Monday, September 24, 2018
Business

Barnier tells Arlene Foster his door is “always open”

The EU's chief negotiator Michel Barnier has denied claims he has been "aggressive" towards Northern Ireland unionists, saying his door was "always open".

Barnier hit back at claims by the leader of the Democratic Unionist Party (DUP) Arlene Foster that he was not an "honest broker", saying he was the "negotiator for the 27. Mrs Foster and some others have to understand that and respect that."

Barnier said that although he "regretted Brexit" there was "no spirit of revenge or punishment".

Read more: Rudd: Discussions ongoing over "final position" on customs union

Foster's criticisms come in response to Barnier's suggestions back in February that the question over a border on the island of Ireland, which remains unresolved, could be solved by Northern Ireland remaining in the customs union after Brexit. The border issue has been cited as the chief hurdle to be overcome in the Brexit talks.

Foster made it clear she did not accept Barnier's solution. She told the BBC: "There are two jurisdictions on the island of Ireland, we are part of the United Kingdom, they have to respect the constitutional reality and in terms of that they have to understand that we want to remain part of the United kingdom not just from a constitutional or political point of view, but from an economic one as well."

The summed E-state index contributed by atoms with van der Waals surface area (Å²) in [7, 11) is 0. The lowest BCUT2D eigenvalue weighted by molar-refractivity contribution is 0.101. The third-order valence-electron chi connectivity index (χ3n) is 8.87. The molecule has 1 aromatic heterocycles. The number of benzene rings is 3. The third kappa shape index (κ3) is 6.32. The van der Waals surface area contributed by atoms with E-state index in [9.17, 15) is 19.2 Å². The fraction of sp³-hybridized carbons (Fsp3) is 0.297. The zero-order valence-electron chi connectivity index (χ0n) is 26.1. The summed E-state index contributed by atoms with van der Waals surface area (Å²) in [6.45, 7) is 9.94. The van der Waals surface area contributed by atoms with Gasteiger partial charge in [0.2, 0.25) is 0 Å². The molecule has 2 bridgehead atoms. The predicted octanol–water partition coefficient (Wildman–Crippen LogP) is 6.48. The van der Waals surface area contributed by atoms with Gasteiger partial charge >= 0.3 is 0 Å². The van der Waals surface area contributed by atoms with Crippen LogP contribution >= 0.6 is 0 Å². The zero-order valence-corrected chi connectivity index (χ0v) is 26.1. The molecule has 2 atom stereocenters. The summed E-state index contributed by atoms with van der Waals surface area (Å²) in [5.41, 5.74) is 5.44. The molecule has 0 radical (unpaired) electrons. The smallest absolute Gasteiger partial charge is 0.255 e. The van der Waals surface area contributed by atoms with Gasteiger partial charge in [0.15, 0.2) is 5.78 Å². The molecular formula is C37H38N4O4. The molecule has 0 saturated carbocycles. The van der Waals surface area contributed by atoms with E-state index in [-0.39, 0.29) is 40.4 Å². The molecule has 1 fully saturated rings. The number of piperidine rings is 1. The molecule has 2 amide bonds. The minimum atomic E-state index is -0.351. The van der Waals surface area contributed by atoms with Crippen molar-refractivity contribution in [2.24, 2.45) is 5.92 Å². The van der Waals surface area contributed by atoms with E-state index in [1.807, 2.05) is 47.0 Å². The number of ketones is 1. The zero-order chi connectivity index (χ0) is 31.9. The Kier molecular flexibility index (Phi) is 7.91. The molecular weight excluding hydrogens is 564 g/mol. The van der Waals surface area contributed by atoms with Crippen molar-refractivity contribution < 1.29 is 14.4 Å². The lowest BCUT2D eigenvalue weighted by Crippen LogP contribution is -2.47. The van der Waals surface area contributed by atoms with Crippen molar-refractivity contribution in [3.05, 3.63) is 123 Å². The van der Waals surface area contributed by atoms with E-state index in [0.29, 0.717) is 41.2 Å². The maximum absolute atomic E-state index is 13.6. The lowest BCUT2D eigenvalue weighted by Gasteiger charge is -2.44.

Barnier has maintained that a "backstop" option for the Irish border must remain in place. The backstop was seen as hugely controversial because it would keep Northern Ireland in the customs union and Single Market – something which Theresa May said would never be acceptable.

However, in the transition agreement announced in March, it was back on the table as a last resort.

The Northern Ireland border question comes as the government continues to grapple with options surrounding the customs union.

The government was defeated for the seventh time in the House of Lords today, as it voted on the EU Withdrawal Bill. The amendment will allow parliament to alter the final Brexit settlement if the deal is rejected by MPs.

Read more: Brexit's impact on UK GDP has been "relatively muted" since referendum

Originally ministers had said that if parliament rejects the Brexit deal agreed by the UK and EU negotiating teams it would cause the UK to fall out of Europe with no deal.

The amendment, which was passed by a majority of 91, was supported by 19 rebel Conservative peers.

Leave a Reply